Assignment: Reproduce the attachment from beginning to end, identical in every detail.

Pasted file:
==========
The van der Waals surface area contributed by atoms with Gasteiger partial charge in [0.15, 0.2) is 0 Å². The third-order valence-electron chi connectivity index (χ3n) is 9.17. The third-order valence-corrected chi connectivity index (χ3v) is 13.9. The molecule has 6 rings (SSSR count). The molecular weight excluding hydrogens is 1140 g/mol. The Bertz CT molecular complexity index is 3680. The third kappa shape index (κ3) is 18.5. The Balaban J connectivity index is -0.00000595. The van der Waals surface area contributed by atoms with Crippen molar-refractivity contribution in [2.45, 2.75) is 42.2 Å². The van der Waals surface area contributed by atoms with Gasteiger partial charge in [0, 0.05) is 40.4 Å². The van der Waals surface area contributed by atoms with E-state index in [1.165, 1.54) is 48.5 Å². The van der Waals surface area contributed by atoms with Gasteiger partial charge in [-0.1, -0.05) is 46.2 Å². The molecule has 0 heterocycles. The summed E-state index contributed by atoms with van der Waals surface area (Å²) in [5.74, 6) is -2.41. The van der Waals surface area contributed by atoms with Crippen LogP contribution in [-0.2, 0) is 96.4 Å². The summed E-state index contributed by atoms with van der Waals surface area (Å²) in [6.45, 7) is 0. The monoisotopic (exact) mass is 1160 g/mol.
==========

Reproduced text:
The van der Waals surface area contributed by atoms with Gasteiger partial charge in [0.15, 0.2) is 0 Å². The third-order valence-electron chi connectivity index (χ3n) is 9.17. The third-order valence-corrected chi connectivity index (χ3v) is 13.9. The molecule has 6 rings (SSSR count). The molecular weight excluding hydrogens is 1140 g/mol. The Bertz CT molecular complexity index is 3680. The third kappa shape index (κ3) is 18.5. The Balaban J connectivity index is -0.00000595. The van der Waals surface area contributed by atoms with Crippen molar-refractivity contribution in [2.45, 2.75) is 42.2 Å². The van der Waals surface area contributed by atoms with Gasteiger partial charge in [0, 0.05) is 40.4 Å². The van der Waals surface area contributed by atoms with E-state index in [1.165, 1.54) is 48.5 Å². The van der Waals surface area contributed by atoms with Gasteiger partial charge in [-0.1, -0.05) is 46.2 Å². The molecule has 0 heterocycles. The summed E-state index contributed by atoms with van der Waals surface area (Å²) in [5.74, 6) is -2.41. The van der Waals surface area contributed by atoms with Crippen LogP contribution in [-0.2, 0) is 96.4 Å². The summed E-state index contributed by atoms with van der Waals surface area (Å²) in [6.45, 7) is 0. The monoisotopic (exact) mass is 1160 g/mol.